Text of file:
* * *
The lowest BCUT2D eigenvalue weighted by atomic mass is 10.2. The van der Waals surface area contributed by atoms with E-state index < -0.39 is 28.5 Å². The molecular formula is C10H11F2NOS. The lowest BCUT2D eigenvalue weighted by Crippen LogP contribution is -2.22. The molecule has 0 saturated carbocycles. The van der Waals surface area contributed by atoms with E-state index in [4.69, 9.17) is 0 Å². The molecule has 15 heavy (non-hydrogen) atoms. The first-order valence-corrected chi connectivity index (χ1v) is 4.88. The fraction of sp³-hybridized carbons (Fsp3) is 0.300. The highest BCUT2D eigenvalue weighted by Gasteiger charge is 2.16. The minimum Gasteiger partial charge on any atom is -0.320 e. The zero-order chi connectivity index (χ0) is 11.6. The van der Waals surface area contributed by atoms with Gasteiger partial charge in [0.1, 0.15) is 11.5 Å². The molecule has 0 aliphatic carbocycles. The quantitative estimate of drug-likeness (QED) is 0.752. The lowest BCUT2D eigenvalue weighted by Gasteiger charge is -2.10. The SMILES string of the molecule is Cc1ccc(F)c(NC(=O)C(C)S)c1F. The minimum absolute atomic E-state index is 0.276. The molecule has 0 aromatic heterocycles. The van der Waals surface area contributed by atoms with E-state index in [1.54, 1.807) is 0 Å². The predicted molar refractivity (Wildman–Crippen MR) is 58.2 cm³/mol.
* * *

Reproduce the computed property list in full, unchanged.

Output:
The lowest BCUT2D eigenvalue weighted by atomic mass is 10.2. The van der Waals surface area contributed by atoms with E-state index < -0.39 is 28.5 Å². The molecular formula is C10H11F2NOS. The lowest BCUT2D eigenvalue weighted by Crippen LogP contribution is -2.22. The molecule has 0 saturated carbocycles. The van der Waals surface area contributed by atoms with E-state index in [4.69, 9.17) is 0 Å². The molecule has 15 heavy (non-hydrogen) atoms. The first-order valence-corrected chi connectivity index (χ1v) is 4.88. The fraction of sp³-hybridized carbons (Fsp3) is 0.300. The highest BCUT2D eigenvalue weighted by Gasteiger charge is 2.16. The minimum Gasteiger partial charge on any atom is -0.320 e. The zero-order chi connectivity index (χ0) is 11.6. The van der Waals surface area contributed by atoms with Gasteiger partial charge in [0.1, 0.15) is 11.5 Å². The molecule has 0 aliphatic carbocycles. The quantitative estimate of drug-likeness (QED) is 0.752. The lowest BCUT2D eigenvalue weighted by Gasteiger charge is -2.10. The SMILES string of the molecule is Cc1ccc(F)c(NC(=O)C(C)S)c1F. The minimum absolute atomic E-state index is 0.276. The molecule has 0 aromatic heterocycles. The van der Waals surface area contributed by atoms with E-state index in [1.54, 1.807) is 0 Å². The predicted molar refractivity (Wildman–Crippen MR) is 58.2 cm³/mol.